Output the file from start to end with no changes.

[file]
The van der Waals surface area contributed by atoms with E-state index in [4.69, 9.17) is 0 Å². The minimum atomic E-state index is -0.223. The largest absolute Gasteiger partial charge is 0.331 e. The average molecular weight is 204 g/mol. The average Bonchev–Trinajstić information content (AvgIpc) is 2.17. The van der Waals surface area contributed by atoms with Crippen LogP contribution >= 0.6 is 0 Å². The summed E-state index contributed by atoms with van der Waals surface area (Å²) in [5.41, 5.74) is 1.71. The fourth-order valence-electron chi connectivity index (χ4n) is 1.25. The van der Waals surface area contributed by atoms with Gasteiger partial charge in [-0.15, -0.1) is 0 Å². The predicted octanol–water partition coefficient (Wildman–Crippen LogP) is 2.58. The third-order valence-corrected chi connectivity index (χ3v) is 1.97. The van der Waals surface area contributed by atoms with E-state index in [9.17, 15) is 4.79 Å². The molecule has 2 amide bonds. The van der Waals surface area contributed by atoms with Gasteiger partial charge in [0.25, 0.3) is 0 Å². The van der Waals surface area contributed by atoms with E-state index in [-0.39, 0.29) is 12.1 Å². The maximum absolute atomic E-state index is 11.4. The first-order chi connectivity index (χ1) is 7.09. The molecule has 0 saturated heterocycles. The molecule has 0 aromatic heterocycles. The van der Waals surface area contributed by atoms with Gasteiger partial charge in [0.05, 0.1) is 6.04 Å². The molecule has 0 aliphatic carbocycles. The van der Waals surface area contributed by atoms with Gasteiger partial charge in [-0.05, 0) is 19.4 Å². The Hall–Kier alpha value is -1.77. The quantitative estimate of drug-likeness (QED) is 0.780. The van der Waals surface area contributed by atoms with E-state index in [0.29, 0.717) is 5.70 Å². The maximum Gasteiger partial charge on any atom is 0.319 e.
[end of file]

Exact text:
The van der Waals surface area contributed by atoms with E-state index in [4.69, 9.17) is 0 Å². The minimum atomic E-state index is -0.223. The largest absolute Gasteiger partial charge is 0.331 e. The average molecular weight is 204 g/mol. The average Bonchev–Trinajstić information content (AvgIpc) is 2.17. The van der Waals surface area contributed by atoms with Crippen LogP contribution >= 0.6 is 0 Å². The summed E-state index contributed by atoms with van der Waals surface area (Å²) in [5.41, 5.74) is 1.71. The fourth-order valence-electron chi connectivity index (χ4n) is 1.25. The van der Waals surface area contributed by atoms with Gasteiger partial charge in [-0.15, -0.1) is 0 Å². The predicted octanol–water partition coefficient (Wildman–Crippen LogP) is 2.58. The third-order valence-corrected chi connectivity index (χ3v) is 1.97. The van der Waals surface area contributed by atoms with E-state index in [9.17, 15) is 4.79 Å². The molecule has 2 amide bonds. The van der Waals surface area contributed by atoms with Gasteiger partial charge in [0.25, 0.3) is 0 Å². The van der Waals surface area contributed by atoms with E-state index in [-0.39, 0.29) is 12.1 Å². The maximum absolute atomic E-state index is 11.4. The first-order chi connectivity index (χ1) is 7.09. The molecule has 0 saturated heterocycles. The molecule has 0 aromatic heterocycles. The van der Waals surface area contributed by atoms with Gasteiger partial charge in [0.05, 0.1) is 6.04 Å². The molecule has 0 aliphatic carbocycles. The van der Waals surface area contributed by atoms with Gasteiger partial charge in [-0.05, 0) is 19.4 Å². The Hall–Kier alpha value is -1.77. The quantitative estimate of drug-likeness (QED) is 0.780. The van der Waals surface area contributed by atoms with E-state index in [0.29, 0.717) is 5.70 Å². The maximum Gasteiger partial charge on any atom is 0.319 e.